There are two ways in which Type 2 diabetes negatively affects the skin. First, diabetes reduces the water supply of the skin, diminishing its natural moisture. When there is too much blood sugar, the body tends to eliminate it through the kidneys with increased urination. Water is a very important ingredient in making urine and more of it goes to urine production than to the skin and other organs that need it. Reduced skin moisture can lead to skin cracks, increasing the chances of infectious microorganisms to enter the skin. Second, too much sugar in the blood creates a breeding ground for sugar-loving bacteria and fungi.
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Some of the skin health problems can be acquired by anyone, but diabetics are more prone to getting them. On the other hand, there are also skin conditions which exclusively affect people with diabetes. Listed below are the common skin problems resulting from Type 2 diabetes.
- Bacterial infections. Sties, carbuncles, folliculitis, boils, and nail infections are the most common bacterial infections associated with diabetes. The most common causative agent of these infections is the staphylococcus bacteria.
- Fungal infections. Typical fungal infections include Athlete's foot, jock itch, ringworm, and vaginal infections. These infections usually affect the folds of the skin which are often moist and warm. Commonly, the culprit is the fungus candida albicans.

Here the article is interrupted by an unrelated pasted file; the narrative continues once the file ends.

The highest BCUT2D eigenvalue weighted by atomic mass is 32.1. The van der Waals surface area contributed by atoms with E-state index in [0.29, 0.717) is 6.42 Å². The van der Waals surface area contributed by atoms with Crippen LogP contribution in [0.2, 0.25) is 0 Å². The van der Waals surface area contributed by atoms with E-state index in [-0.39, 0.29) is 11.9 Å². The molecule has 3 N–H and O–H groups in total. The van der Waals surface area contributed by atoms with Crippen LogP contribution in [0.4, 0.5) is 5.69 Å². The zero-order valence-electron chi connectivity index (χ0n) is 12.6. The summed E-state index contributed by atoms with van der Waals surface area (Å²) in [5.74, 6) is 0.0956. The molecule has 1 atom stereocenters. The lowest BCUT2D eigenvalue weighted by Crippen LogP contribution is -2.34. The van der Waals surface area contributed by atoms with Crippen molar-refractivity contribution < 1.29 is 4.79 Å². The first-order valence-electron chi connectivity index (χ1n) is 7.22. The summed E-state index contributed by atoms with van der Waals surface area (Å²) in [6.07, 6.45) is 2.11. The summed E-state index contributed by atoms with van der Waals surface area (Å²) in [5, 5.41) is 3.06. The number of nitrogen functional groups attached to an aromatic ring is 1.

- Diabetic dermopathy. Skin of diabetics with this condition has oval or circular light brown scaly patches. Diabetic dermopathy is caused by damages to the blood vessels due to the elevation in blood sugar.
- Scleroderma diabeticorum. This is a rare skin problem characterized by the thickening of the skin at the back of the neck and the upper back. Scleroderma diabeticorum is best-managed by controlling blood sugar levels. Lotions and moisturizers can also help soften the skin.
- Necrobiosis lipoidica diabeticorum (NLD). This is a more severe form of diabetic dermopathy, wherein the patches are bigger, deeper, and can lead to sores. NLD is more common in diabetic women. Treatment becomes necessary when the sores break open.
- Bullosis Diabeticorum. Also known as diabetic blisters, which often affects the fingers, hands, forearms, toes, feet, and legs. The blisters are painless, because patients with diabetic blisters also have diabetic neuropathy. The only way to treat bullosis diabeticorum is to normalize blood sugar.
- Acanthosis Nigricans. It is manifested by elevated brown areas in the armpits, groin, and the sides of the neck. Acanthosis nigricans is related to obesity and losing weight is the best way to manage it.
Skin care is very important for everyone, but it is more important for patients with Type 2 diabetes. The skin's natural ability to protect the underlying tissues and organs become compromised due to the abnormal increase in blood glucose. Maintaining your blood sugar levels within normal limits is the best way to prevent and cure these skin conditions related to Type 2 diabetes.
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